Beginning of the month, 07 December, I was in Delhi, at LSE’s Asia Forum. I’m lucky enough to have gotten to speak at all three of these now, beginning in Bangkok in 2004, then Hong Kong in 2005, and this year Delhi. And it is with some considerable pride when it came clear to me at this event that the LSE in India is no casual flirtation but instead a relationship that has bedded in over decades.
Since the Forum itself has already been written up elsewhere, I won’t rehearse again announcements on how the Reserve Bank of India and the State Bank have helped endow the IG Patel Chair at LSE; how Nick Stern, who’d just authored the Stern Report on the Economics of Climate Change, will leave the UK government to be the Chair’s first incumbent, and so on.
Instead, I’ll just put down what I saw. At the Forum both Prime Minister Manmohan Singh and President Abdul Kalam attended and spoke. President Kalam is the only Head of State with whom I have had dinner who brought along to that dinner a Powerpoint presentation to accompany his speech: a detailed plan to alleviate rural poverty in India. Before becoming President, Kalam had contributed critically to India’s space and missiles programs. He continues to support Open Source Software; and he is popular enough throughout India to have been nominated an MTV India Youth Icon.
Prime Minister Manmohan Singh spoke in the morning. I expected to hear good things about the relationship between LSE and India, and economics more generally, which he addressed sure enough; and about down-to-earth micro infrastructure problems in India, which, surprisingly, he did not. Instead, he talked the big macroeconomics of growth and distribution: the rise of India in the international marketplace; the changing balance of world economic power; the adjustment needed to expectations and well-being worldwide as global distributions of income and consumption shift, eastwards towards India and China.
Perhaps modern macroeconomics can stop being shy in how it saves itself only for bread and butter policy questions in the already developed economies of the world.
That morning I got to chat with Nandan Nilekani, who together with Tarun Das of the Conference of Indian Industry, Sheila Dikshit the Delhi Chief Minister, and Kishore Mahbubani the Dean of Singapore’s Lee Kuan Yew School of Public Policy, had agreed to be on a panel with me for the Forum. In case anyone missed Nilekani on p. 5 of Thomas Friedman’s The World is Flat (credited, no less, with planting the eponymous idea in the author’s mind) Nandan really is as enthusiastic and nice and down-to-earth as is widely reported. He confirmed to me the amount of money spent on Indian publicity at the World Economic Forum last year (2006) in Davos. I told him how much I enjoyed seeing mega-celebrities and multi-billionaires lining up, scrambling, and fighting for the souvenirs his people handed out there. Fighting? Oh, yes, fighting me for those same souvenirs.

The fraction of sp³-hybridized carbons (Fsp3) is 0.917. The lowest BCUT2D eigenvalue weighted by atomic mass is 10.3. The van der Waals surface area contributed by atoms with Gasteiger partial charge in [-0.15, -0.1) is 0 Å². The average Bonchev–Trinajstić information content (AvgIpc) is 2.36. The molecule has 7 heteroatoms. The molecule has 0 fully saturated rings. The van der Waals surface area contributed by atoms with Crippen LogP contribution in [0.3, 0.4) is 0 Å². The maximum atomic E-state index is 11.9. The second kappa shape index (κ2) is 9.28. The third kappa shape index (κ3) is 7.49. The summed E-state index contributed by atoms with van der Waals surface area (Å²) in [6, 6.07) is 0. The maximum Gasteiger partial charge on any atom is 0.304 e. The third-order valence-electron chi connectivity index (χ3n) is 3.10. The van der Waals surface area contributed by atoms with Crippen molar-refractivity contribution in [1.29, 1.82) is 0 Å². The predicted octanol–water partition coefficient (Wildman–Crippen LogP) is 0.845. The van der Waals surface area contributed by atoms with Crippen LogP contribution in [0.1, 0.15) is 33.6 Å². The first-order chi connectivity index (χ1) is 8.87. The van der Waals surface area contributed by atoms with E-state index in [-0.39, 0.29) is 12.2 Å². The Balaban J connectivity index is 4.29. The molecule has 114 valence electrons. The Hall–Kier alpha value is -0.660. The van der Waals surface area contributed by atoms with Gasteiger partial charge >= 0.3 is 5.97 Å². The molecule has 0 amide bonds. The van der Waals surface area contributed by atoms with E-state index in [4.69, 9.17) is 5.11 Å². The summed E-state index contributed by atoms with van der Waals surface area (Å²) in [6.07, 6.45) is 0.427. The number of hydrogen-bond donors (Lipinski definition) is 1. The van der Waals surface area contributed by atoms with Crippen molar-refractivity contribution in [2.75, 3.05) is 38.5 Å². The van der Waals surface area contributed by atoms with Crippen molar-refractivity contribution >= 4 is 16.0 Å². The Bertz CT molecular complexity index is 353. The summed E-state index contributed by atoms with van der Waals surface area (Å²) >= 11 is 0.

In Delhi I met many ex-students of mine, other alumni, and LSE friends. They were all so full of good cheer, I felt awkward inside when I thought about how little time I might have given them when I knew them at LSE. For the past seven years, though, I actually did at least lecture to almost every single undergraduate enrolled at the LSE and definitely to all the MSc Econ students. How do other academics deal with meeting alumni if they have never taught those alumni, but still have to represent their university in financial, intellectual, or policy negotiation with them?
The LSE Asia Forum was replete with goodwill, and rightly generated a lot of press. My own talk appeared in the Times of India 2006 December 13. (The version I prefer, one that points out infrastructure problems elsewhere, is slightly longer. But I still omitted discussion of how avoidable medical errors in the US kill 100,000 a year. Even if that were a gross over-estimate by 50%, say, that’s still more deaths than from automobile accidents, breast cancer, and HIV/AIDS.)